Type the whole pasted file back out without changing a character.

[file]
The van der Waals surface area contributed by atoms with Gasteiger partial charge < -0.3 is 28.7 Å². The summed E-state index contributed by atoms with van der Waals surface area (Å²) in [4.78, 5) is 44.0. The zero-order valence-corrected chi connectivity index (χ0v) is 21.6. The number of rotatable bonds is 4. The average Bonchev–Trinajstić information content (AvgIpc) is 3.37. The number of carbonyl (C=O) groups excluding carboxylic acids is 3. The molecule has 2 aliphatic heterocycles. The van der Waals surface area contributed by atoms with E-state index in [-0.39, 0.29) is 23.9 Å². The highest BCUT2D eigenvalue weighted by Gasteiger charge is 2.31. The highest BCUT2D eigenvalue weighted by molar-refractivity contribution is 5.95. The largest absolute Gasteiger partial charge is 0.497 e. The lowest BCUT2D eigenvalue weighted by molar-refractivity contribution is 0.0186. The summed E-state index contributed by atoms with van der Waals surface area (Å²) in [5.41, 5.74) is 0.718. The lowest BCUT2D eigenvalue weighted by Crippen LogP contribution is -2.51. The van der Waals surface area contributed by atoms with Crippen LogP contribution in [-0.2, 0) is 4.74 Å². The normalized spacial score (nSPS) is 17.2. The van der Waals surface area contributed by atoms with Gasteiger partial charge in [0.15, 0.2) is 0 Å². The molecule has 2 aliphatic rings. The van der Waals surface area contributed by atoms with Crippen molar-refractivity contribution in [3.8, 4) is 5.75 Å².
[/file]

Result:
The van der Waals surface area contributed by atoms with Gasteiger partial charge < -0.3 is 28.7 Å². The summed E-state index contributed by atoms with van der Waals surface area (Å²) in [4.78, 5) is 44.0. The zero-order valence-corrected chi connectivity index (χ0v) is 21.6. The number of rotatable bonds is 4. The average Bonchev–Trinajstić information content (AvgIpc) is 3.37. The number of carbonyl (C=O) groups excluding carboxylic acids is 3. The molecule has 2 aliphatic heterocycles. The van der Waals surface area contributed by atoms with E-state index in [-0.39, 0.29) is 23.9 Å². The highest BCUT2D eigenvalue weighted by Gasteiger charge is 2.31. The highest BCUT2D eigenvalue weighted by molar-refractivity contribution is 5.95. The largest absolute Gasteiger partial charge is 0.497 e. The lowest BCUT2D eigenvalue weighted by molar-refractivity contribution is 0.0186. The summed E-state index contributed by atoms with van der Waals surface area (Å²) in [5.41, 5.74) is 0.718. The lowest BCUT2D eigenvalue weighted by Crippen LogP contribution is -2.51. The van der Waals surface area contributed by atoms with Crippen LogP contribution in [-0.2, 0) is 4.74 Å². The normalized spacial score (nSPS) is 17.2. The van der Waals surface area contributed by atoms with Gasteiger partial charge in [0.15, 0.2) is 0 Å². The molecule has 2 aliphatic rings. The van der Waals surface area contributed by atoms with Crippen molar-refractivity contribution in [3.8, 4) is 5.75 Å².